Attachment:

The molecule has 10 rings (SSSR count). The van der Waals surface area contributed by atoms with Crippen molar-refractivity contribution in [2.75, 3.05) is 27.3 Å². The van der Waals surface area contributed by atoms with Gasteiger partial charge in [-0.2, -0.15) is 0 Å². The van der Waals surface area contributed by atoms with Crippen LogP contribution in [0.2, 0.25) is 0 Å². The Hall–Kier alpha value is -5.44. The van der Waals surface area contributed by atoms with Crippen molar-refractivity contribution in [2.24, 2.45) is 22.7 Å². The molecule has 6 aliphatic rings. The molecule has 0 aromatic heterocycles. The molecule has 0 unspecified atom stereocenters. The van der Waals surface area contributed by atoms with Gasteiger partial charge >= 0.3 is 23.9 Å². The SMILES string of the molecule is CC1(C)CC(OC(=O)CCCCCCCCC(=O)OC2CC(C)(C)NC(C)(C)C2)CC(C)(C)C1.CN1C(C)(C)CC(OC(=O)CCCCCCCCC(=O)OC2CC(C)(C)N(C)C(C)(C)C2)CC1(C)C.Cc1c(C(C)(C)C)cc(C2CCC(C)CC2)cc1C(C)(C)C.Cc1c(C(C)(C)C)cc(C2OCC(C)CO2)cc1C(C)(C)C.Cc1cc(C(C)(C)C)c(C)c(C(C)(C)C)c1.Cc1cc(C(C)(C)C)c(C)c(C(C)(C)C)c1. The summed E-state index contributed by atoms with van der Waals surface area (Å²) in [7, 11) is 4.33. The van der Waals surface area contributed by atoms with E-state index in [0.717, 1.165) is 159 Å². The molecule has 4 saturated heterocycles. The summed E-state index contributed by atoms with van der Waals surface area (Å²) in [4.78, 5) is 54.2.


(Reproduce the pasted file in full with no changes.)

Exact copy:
The molecule has 10 rings (SSSR count). The van der Waals surface area contributed by atoms with Crippen molar-refractivity contribution in [2.75, 3.05) is 27.3 Å². The van der Waals surface area contributed by atoms with Gasteiger partial charge in [-0.2, -0.15) is 0 Å². The van der Waals surface area contributed by atoms with Crippen LogP contribution in [0.2, 0.25) is 0 Å². The Hall–Kier alpha value is -5.44. The van der Waals surface area contributed by atoms with Crippen molar-refractivity contribution in [2.24, 2.45) is 22.7 Å². The molecule has 6 aliphatic rings. The molecule has 0 aromatic heterocycles. The molecule has 0 unspecified atom stereocenters. The van der Waals surface area contributed by atoms with Gasteiger partial charge >= 0.3 is 23.9 Å². The SMILES string of the molecule is CC1(C)CC(OC(=O)CCCCCCCCC(=O)OC2CC(C)(C)NC(C)(C)C2)CC(C)(C)C1.CN1C(C)(C)CC(OC(=O)CCCCCCCCC(=O)OC2CC(C)(C)N(C)C(C)(C)C2)CC1(C)C.Cc1c(C(C)(C)C)cc(C2CCC(C)CC2)cc1C(C)(C)C.Cc1c(C(C)(C)C)cc(C2OCC(C)CO2)cc1C(C)(C)C.Cc1cc(C(C)(C)C)c(C)c(C(C)(C)C)c1.Cc1cc(C(C)(C)C)c(C)c(C(C)(C)C)c1. The summed E-state index contributed by atoms with van der Waals surface area (Å²) in [7, 11) is 4.33. The van der Waals surface area contributed by atoms with E-state index in [0.717, 1.165) is 159 Å². The molecule has 4 saturated heterocycles. The summed E-state index contributed by atoms with van der Waals surface area (Å²) in [4.78, 5) is 54.2.